"In the case of fruits and vegetables, however, * * * services performed in the handling, drying, packing, etc. of those commodities constitute `agricultural labor' even though not performed as an incident to ordinary farming operations, provided they are rendered as an incident to the preparation of such fruits or vegetables for market. Under this portion of the paragraph, for example, services performed in the sorting, grading, or storing of fruits * * * as an incident to their preparation for market, will be excepted irrespective of whether performed in the employ of a farmer, a farmers' cooperative, or a commercial handler of such commodities." House Rep. No. 728, supra, pp. 52, 53, Senate Rep. No. 734, supra, pp. 63, 64, 76th Cong., 1st Sess., emphasis added.
It is significant that "services performed in the handling, drying, packing * * * sorting, grading, or storing of fruits" are the only services specifically mentioned in the Congressional committee reports as constituting "agricultural labor" if performed as an incident to the preparation of fruit for market. For those are among the services which are normally performed by the average grower in the preparation of his dried fruit either for delivery to a cooperative or for sale to a commercial handler.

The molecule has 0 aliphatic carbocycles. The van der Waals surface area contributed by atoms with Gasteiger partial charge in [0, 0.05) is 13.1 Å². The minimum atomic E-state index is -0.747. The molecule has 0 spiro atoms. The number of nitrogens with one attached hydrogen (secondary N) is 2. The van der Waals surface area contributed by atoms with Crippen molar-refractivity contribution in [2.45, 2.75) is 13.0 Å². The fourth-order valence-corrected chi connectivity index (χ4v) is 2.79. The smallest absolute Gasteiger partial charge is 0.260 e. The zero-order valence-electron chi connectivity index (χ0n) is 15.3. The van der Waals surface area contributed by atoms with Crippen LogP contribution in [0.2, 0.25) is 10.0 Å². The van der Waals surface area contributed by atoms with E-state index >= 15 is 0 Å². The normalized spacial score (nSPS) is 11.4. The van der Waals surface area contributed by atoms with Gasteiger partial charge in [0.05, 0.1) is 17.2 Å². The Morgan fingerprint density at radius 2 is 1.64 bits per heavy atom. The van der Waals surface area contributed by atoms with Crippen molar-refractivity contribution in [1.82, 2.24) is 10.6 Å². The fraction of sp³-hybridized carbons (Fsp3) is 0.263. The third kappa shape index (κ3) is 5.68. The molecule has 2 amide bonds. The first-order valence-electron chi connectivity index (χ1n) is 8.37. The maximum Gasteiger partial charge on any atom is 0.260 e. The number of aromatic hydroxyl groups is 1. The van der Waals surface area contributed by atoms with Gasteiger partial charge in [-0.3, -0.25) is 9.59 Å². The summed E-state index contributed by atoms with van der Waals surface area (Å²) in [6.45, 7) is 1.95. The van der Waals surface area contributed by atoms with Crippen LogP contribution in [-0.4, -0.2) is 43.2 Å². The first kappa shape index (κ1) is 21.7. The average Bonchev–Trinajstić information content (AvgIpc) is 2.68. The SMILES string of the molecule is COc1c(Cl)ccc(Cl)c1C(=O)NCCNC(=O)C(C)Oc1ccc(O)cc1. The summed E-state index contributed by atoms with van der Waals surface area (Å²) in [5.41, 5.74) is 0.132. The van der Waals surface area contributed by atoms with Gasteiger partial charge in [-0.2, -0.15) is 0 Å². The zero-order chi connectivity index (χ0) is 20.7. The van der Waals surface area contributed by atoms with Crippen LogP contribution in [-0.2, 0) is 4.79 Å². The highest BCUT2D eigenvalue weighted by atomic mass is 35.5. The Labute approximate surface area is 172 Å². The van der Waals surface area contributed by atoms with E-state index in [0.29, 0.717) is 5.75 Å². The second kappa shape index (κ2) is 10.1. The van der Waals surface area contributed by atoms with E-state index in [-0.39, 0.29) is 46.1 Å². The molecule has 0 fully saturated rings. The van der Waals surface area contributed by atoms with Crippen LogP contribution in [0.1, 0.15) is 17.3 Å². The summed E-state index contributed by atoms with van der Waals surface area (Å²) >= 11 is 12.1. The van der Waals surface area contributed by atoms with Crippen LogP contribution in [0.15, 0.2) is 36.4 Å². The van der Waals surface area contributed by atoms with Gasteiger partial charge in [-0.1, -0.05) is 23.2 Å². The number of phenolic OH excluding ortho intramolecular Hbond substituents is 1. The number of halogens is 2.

Along the producer-to-consumer course of a given commodity, the point where "agricultural labor" ceases prior to delivery to a terminal market must be determined without the aid of a precise designation by Congress as to which or, more accurately, whose "market" is meant by that word as employed three times in paragraph (4) of the definition. It is clear, however, that the purpose of the enactment was to broaden the administrative definition of "agricultural labor" so that every agricultural and horticultural commodity — whether produced by the large grower, by the member of a co-operative, or by the small nonmember — would enjoy like freedom from employment taxes up to the point where the commodity in the ordinary course of trade normally passes out of the hands of the producer or grower, and from that point forth must bear alike the burden of such taxes. When this purpose is given full effect, it seems equally clear that the "market" Congress meant is the "growers' market" — the place or point where and the time when the ordinary producer or grower of the commodity customarily parts with economic interest in its future form or destiny.